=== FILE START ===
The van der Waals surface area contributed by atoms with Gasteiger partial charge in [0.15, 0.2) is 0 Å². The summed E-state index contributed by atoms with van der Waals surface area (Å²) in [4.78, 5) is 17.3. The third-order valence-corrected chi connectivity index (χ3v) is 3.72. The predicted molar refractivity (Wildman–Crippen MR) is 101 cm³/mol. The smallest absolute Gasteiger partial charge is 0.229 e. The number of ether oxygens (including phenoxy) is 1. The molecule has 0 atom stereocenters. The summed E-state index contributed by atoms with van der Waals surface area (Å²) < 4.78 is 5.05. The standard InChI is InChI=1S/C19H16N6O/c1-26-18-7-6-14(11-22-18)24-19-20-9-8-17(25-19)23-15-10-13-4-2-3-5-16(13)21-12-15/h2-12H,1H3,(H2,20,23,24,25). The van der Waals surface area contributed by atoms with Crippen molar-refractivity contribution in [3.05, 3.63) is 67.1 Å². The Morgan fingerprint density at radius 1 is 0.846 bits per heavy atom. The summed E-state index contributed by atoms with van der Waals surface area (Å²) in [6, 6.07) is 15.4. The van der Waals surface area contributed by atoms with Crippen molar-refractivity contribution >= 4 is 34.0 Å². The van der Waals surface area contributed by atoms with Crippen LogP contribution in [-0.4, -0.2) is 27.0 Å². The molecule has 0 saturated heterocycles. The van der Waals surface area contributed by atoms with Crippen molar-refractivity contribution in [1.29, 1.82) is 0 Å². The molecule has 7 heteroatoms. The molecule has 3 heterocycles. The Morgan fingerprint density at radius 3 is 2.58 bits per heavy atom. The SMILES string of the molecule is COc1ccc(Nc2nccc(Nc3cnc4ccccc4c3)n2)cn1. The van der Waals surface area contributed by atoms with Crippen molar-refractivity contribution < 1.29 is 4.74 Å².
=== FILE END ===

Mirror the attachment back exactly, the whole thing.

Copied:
The van der Waals surface area contributed by atoms with Gasteiger partial charge in [0.15, 0.2) is 0 Å². The summed E-state index contributed by atoms with van der Waals surface area (Å²) in [4.78, 5) is 17.3. The third-order valence-corrected chi connectivity index (χ3v) is 3.72. The predicted molar refractivity (Wildman–Crippen MR) is 101 cm³/mol. The smallest absolute Gasteiger partial charge is 0.229 e. The number of ether oxygens (including phenoxy) is 1. The molecule has 0 atom stereocenters. The summed E-state index contributed by atoms with van der Waals surface area (Å²) < 4.78 is 5.05. The standard InChI is InChI=1S/C19H16N6O/c1-26-18-7-6-14(11-22-18)24-19-20-9-8-17(25-19)23-15-10-13-4-2-3-5-16(13)21-12-15/h2-12H,1H3,(H2,20,23,24,25). The van der Waals surface area contributed by atoms with Crippen molar-refractivity contribution in [3.05, 3.63) is 67.1 Å². The Morgan fingerprint density at radius 1 is 0.846 bits per heavy atom. The summed E-state index contributed by atoms with van der Waals surface area (Å²) in [6, 6.07) is 15.4. The van der Waals surface area contributed by atoms with Crippen molar-refractivity contribution >= 4 is 34.0 Å². The van der Waals surface area contributed by atoms with Crippen LogP contribution in [-0.4, -0.2) is 27.0 Å². The molecule has 0 saturated heterocycles. The van der Waals surface area contributed by atoms with Crippen molar-refractivity contribution in [1.29, 1.82) is 0 Å². The molecule has 7 heteroatoms. The molecule has 3 heterocycles. The Morgan fingerprint density at radius 3 is 2.58 bits per heavy atom. The SMILES string of the molecule is COc1ccc(Nc2nccc(Nc3cnc4ccccc4c3)n2)cn1. The van der Waals surface area contributed by atoms with Crippen molar-refractivity contribution < 1.29 is 4.74 Å².